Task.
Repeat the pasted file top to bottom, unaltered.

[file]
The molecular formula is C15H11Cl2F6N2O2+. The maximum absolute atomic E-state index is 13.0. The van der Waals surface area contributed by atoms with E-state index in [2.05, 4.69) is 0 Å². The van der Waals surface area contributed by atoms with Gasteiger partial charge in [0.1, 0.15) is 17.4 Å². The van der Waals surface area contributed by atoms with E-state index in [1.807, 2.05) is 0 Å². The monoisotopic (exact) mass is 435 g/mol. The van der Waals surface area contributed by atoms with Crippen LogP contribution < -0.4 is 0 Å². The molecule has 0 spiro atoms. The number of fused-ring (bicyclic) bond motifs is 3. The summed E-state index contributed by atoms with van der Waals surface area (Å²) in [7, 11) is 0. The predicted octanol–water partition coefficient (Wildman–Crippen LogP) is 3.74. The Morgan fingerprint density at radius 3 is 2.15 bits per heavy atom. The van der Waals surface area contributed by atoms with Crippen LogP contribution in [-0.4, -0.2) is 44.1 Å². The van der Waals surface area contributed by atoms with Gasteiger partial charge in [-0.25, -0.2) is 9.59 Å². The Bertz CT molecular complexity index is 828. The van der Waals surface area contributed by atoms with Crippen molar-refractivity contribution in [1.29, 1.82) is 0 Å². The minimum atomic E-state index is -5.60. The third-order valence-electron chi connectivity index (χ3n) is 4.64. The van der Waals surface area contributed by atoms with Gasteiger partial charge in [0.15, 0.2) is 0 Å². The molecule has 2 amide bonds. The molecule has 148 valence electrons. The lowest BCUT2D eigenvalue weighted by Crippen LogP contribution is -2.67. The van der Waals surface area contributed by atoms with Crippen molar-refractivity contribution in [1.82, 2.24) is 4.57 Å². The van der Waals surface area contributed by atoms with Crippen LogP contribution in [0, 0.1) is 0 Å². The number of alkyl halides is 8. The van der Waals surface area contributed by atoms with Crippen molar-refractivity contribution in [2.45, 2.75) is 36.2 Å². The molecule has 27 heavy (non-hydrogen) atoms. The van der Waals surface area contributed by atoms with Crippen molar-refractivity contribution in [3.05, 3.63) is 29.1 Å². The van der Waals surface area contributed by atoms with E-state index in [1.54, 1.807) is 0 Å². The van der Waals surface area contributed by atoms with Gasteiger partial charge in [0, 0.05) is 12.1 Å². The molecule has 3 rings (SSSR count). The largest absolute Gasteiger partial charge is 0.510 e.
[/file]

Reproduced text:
The molecular formula is C15H11Cl2F6N2O2+. The maximum absolute atomic E-state index is 13.0. The van der Waals surface area contributed by atoms with E-state index in [2.05, 4.69) is 0 Å². The van der Waals surface area contributed by atoms with Gasteiger partial charge in [0.1, 0.15) is 17.4 Å². The van der Waals surface area contributed by atoms with E-state index in [1.807, 2.05) is 0 Å². The monoisotopic (exact) mass is 435 g/mol. The van der Waals surface area contributed by atoms with Crippen LogP contribution < -0.4 is 0 Å². The molecule has 0 spiro atoms. The number of fused-ring (bicyclic) bond motifs is 3. The summed E-state index contributed by atoms with van der Waals surface area (Å²) in [7, 11) is 0. The predicted octanol–water partition coefficient (Wildman–Crippen LogP) is 3.74. The Morgan fingerprint density at radius 3 is 2.15 bits per heavy atom. The van der Waals surface area contributed by atoms with Crippen LogP contribution in [-0.4, -0.2) is 44.1 Å². The van der Waals surface area contributed by atoms with Gasteiger partial charge in [-0.25, -0.2) is 9.59 Å². The Bertz CT molecular complexity index is 828. The van der Waals surface area contributed by atoms with Crippen molar-refractivity contribution in [1.29, 1.82) is 0 Å². The minimum atomic E-state index is -5.60. The third-order valence-electron chi connectivity index (χ3n) is 4.64. The van der Waals surface area contributed by atoms with Gasteiger partial charge in [0.15, 0.2) is 0 Å². The molecule has 2 amide bonds. The molecule has 148 valence electrons. The lowest BCUT2D eigenvalue weighted by Crippen LogP contribution is -2.67. The van der Waals surface area contributed by atoms with Crippen molar-refractivity contribution in [1.82, 2.24) is 4.57 Å². The van der Waals surface area contributed by atoms with Crippen LogP contribution in [0, 0.1) is 0 Å². The number of alkyl halides is 8. The van der Waals surface area contributed by atoms with Crippen molar-refractivity contribution in [2.45, 2.75) is 36.2 Å². The molecule has 27 heavy (non-hydrogen) atoms. The van der Waals surface area contributed by atoms with Crippen molar-refractivity contribution in [3.05, 3.63) is 29.1 Å². The van der Waals surface area contributed by atoms with E-state index in [1.54, 1.807) is 0 Å². The van der Waals surface area contributed by atoms with Gasteiger partial charge in [0, 0.05) is 12.1 Å². The molecule has 3 rings (SSSR count). The largest absolute Gasteiger partial charge is 0.510 e.